Gottwood festival: the UK’s best kept secret

For many flocking to Carreglwyd Forest on the Isle of Anglesey, Wales last Thursday, this occasion was something of a pilgrimage. Like the steadily growing 5000 strong group of festival goers, we had travelled for 5 hours to get to this little patch of paradise on the British coastline, via winding roads, past rocky hills and through fertile fields and chocolate-box villages, to reach this promised land of eclectic electronic music and happy people.  

Expectations were high, and Gottwood festival 2015 far surpassed them. There was something about the experience – beyond the line-up – which weirdly left us lost for words. It was the ideal mix of festival ingredients: infectious, organic, significant and surreal, with a sprinkling of sunshine and a generous splash of sea.

Entering the canopy of trees, the festival grounds welcomed with vintage shops and art installations which worked in harmony with the woodland environment: coloured spider webs wound around the trees to create a forest room complete with piano and table tennis set-up, and psychedelic paintings and wood carvings lined the pathways. Gottwood was surreal from the very first step, and took the whimsical idea of falling into a fairy tale to a whole new level.

Then there were the 8 stages of really good music spaced out in a route around the forest, most of them around a lily-strewn lake in a clearing. Like many music festivals engaged with all the arts, each stage took on a different theme; a converted barn, a ship bow, a wooden owl, a carefully constructed nest, a carved demon monster creature, an addictive and trippy laser-dome, and a favourite for atmosphere – a simple DJ booth underneath the gently swaying branches, patterned spotlights dancing off the leaves.

The hand picked line-up helped to drive the rhythm of the festival; the likes of taste-maker Ben UFO, Craig Richards, Maxxi Soundsystem, Midland and Seven Davis Jr, brought a powerful mixture of house, electro and techno to carry the crowds along. Om Unit surprised us and set the Barn stage audience off with a set of old skool UK garage classics, at bizarre odds with the barn room, which resembled a local community centre. Zenker Brothers were an unplanned treat, a thumping duel masterclass of techno tracks at the Wall Garden stage which had us sweating and throwing our limbs around. Seven David Jr’s lakeside performance set off the early evening with some beautifully crafted live soul and funk.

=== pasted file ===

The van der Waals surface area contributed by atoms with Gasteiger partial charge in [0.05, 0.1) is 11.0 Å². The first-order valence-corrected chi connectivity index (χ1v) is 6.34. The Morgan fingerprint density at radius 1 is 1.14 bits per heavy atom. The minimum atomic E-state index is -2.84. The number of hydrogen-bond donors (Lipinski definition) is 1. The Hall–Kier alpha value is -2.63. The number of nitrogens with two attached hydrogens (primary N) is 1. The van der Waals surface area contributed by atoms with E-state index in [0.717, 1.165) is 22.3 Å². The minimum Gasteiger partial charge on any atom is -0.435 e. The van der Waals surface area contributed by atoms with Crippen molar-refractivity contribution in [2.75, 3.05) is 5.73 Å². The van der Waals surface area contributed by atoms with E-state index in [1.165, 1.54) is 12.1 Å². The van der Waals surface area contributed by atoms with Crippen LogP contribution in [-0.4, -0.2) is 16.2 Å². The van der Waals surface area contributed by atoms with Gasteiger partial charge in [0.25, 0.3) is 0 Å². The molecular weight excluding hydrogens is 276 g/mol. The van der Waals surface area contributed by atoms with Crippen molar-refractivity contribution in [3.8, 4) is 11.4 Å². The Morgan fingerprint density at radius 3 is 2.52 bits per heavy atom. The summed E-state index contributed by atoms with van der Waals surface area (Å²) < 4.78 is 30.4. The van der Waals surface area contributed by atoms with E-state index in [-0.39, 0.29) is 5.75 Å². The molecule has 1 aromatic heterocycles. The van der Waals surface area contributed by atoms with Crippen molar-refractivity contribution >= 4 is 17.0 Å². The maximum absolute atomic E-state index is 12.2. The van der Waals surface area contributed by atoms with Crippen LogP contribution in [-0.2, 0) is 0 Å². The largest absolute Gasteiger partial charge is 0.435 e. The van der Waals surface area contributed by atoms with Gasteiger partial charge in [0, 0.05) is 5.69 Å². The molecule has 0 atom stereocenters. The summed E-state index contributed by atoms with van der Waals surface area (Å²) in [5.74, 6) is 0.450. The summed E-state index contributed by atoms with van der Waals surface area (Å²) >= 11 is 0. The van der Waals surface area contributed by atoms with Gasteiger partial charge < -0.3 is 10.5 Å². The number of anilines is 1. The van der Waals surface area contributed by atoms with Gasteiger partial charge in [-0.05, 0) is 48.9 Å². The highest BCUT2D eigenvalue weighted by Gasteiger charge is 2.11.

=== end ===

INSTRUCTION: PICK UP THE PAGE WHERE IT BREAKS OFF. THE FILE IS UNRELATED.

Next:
Gottwood wasn’t really about the line-up, though: Tom Elkington (formerly producer elDOKO), who lovingly curated the music along with directing the series of art exhibitions and just about everything else, managed to create an intangible sense of love and natural euphoria around his family home, which sits at the centre of the festival. Despite the fact that Gottwood has evolved into a comparatively large 5000 strong event over its seven years compared to the 1000 who made the trip when it first started, it still manages to feel like you’re drinking a cider and dancing with a big group of your friends, in a parallel world where time loses its significance.

The fact that the mood varied from stage to stage but was consistently infectious, meant you could be on the way to the Wall Garden, and end up guided by some invisible force to the Caravan stage on the way, instead being enveloped by a friendly Londoner in a sheepskin coat, invited in by gangs of mythical creatures draped in LEDs or befriended by an Italian girl with a third eye plastered to her forehead. It didn’t matter. No one cried because they’d missed Nickelback’s last ever gig, they laughed because they’d found someone new they liked instead.

The weekend was a happy haze melding all the key festival ingredients. Jawdropping scenery; if you’re not sure whether you prefer escaping to the beach, the forest or the countryside, here’s all three. Delicious food – gutted not to have tried the Vietnamese baguette from Bánhmì/ don’t regret having two slices of stone-baked pizza. Art blended with nature, art to challenge and art to amuse. And the music. It will be a long time before any moment manages to overtake that Sunday afternoon, the sun beating down through a blue bowl of sky; blissed out, melodic hip hop spun out into a small, appreciative audience sprawled out on the banks of the lake.